All around the world, governments have spent the last 150 years recognising and protecting areas of great natural beauty within their borders, with the aim of conserving their wild character and wildlife for all to enjoy. Today, you will find national parks in almost every corner of the Earth, with new ones added to the list every year – here’s a selection of our favourites.
Sprawling across Wyoming, Montana and Idaho, Yellowstone National Park comprises almost 9,000 square kilometres of incredible landscapes, from lakes and rivers to canyons and mountain ranges. At its heart is the Yellowstone Caldera, North America’s largest (and still active) super-volcano. Although its most recent major eruption happened around 630,000 years ago, it marks the subterranean hotspot that is responsible for the park’s lively geothermal activity today. Old Faithful geyser is probably the most well-known of these features, along with at least another 465 geysers and hot springs that are active at any one time.
Vast mountain ranges, deep canyons and towering waterfalls serve as further demonstrations of the forces of nature at work, creating an environment that supports a diverse wildlife population including one of only four free-roaming herds of bison in North America. Head for plains of the Lamar Valley, in the northeast corner of the park, if you want to see these huge animals roaming in their hundreds or even thousands.
Italy’s first national park was created in 1999, but the five cliffside towns which dot this spectacular section of the Liguarian coastline are mentioned in documents reaching as far back as the 11th century. Today, the quaint beauty of these ancient streets, lined with pastel coloured houses that seem to defy gravity, attract millions of visitors each year, so it’s best to avoid the height of summer when it’s busiest.
The mountainsides to which these five villages determinedly cling have been terraced to allow inhabitants to grow olives and grapes: fresh seafood (especially anchovies) and basil pesto are also local specialities, so packing a picnic of locally-sourced goodies is a great way to sustain your efforts if you’re planning to walk the trails that connect the five villages. Alternatively, you can take the train or explore the coastline by boat, stopping to snorkel in the clear waters of the Mediterranean along the way.
If your idea of Africa is rolling plains of golden grassland scattered with flat-topped acacia trees and filled with an astonishing wildlife population, then north-western Tanzania’s Serengeti National Park is a great place to start. Spread across nearly 15,000 square kilometres of plains, savannah, riverine forest and woodlands, the park is home to more than two million wildebeest, 250,000 zebras and half a million gazelles, all of whom migrate through the park each year, enthusiastically pursued by a predator population that includes leopards, cheetahs and Africa’s largest population of lions.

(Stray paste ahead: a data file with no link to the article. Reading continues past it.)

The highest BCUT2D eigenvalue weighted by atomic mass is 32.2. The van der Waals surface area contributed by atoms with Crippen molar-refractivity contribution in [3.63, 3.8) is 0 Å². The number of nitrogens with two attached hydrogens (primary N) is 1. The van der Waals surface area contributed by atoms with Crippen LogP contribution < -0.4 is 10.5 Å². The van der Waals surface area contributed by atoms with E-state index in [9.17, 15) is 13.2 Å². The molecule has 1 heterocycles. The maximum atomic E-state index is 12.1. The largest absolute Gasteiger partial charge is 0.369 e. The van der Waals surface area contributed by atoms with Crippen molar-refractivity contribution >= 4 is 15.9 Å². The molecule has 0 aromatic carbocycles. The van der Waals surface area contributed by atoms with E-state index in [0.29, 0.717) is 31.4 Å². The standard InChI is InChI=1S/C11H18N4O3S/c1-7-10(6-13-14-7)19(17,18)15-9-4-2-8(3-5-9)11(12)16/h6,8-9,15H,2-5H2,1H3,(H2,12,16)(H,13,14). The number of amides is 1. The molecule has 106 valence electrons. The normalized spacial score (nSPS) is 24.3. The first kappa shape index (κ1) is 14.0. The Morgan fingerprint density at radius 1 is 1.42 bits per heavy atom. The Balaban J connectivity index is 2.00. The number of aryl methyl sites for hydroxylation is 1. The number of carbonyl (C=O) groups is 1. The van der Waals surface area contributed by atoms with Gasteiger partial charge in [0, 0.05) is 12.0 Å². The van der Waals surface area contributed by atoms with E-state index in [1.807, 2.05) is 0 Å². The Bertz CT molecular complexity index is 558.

The dry season, which runs between June and October, is considered the best time for game viewing, but the park’s dense and diverse animal population ensures that a visit at any time of year will be unforgettable.
Cappadocia, at the heart of Turkey’s Central Anatolia region, is renowned as a surreal landscape of exceptional natural wonder. Over a period of millennia, the wind and rain has eroded soft volcanic rock into the distinctive pillars and minarets that are known as fairy chimneys, and the inhabitants of this region have carved houses, churches and monasteries from the rock to create a network of ancient underground settlements.
The National Park protects more than 100 square kilometres of this bizarre and beautiful world, which gained UNESCO World Heritage status in 1985, and one of the most incredible ways to experience this magical place is by hot air balloon, drifting almost silently above the valleys as the dawn light softly illuminates the rock formations.
Picture a collection of tiny 350 islands, coral cays and islets, scattered across 40 square kilometres of the Caribbean Sea, add a permanent human population of around 1500 people that’s supplemented by a much larger population of bird and marine life, and you’ll have a pretty good vision of Los Roques Archipelago.
In 1972 the Venezuelan government designated the region a national park in recognition of the need to protect its unique beauty and diversity: an act which has proven largely successful in hampering overdevelopment. Its reefs and lagoons make it an enticing destination if you’re interested in diving, snorkelling, kite surfing or simply enjoying your own Robinson Crusoe moment – simply hop on a small plane to the only airport, Los Roques, then take a small boat, known locally as a “peñero”, to the island or cay of your choice. The peñeros only run between 9am and 4pm, so you’ll be back on El Gran Roque (the main island) in plenty of time for a delicious lobster dinner.
Is there a national park you’ve always longed to see for yourself? Whether you’re interested in wildlife or history, scenery or solitude, maybe it’s time you started planning your visit, with the help of your personal travel manager – why not call them today and get started?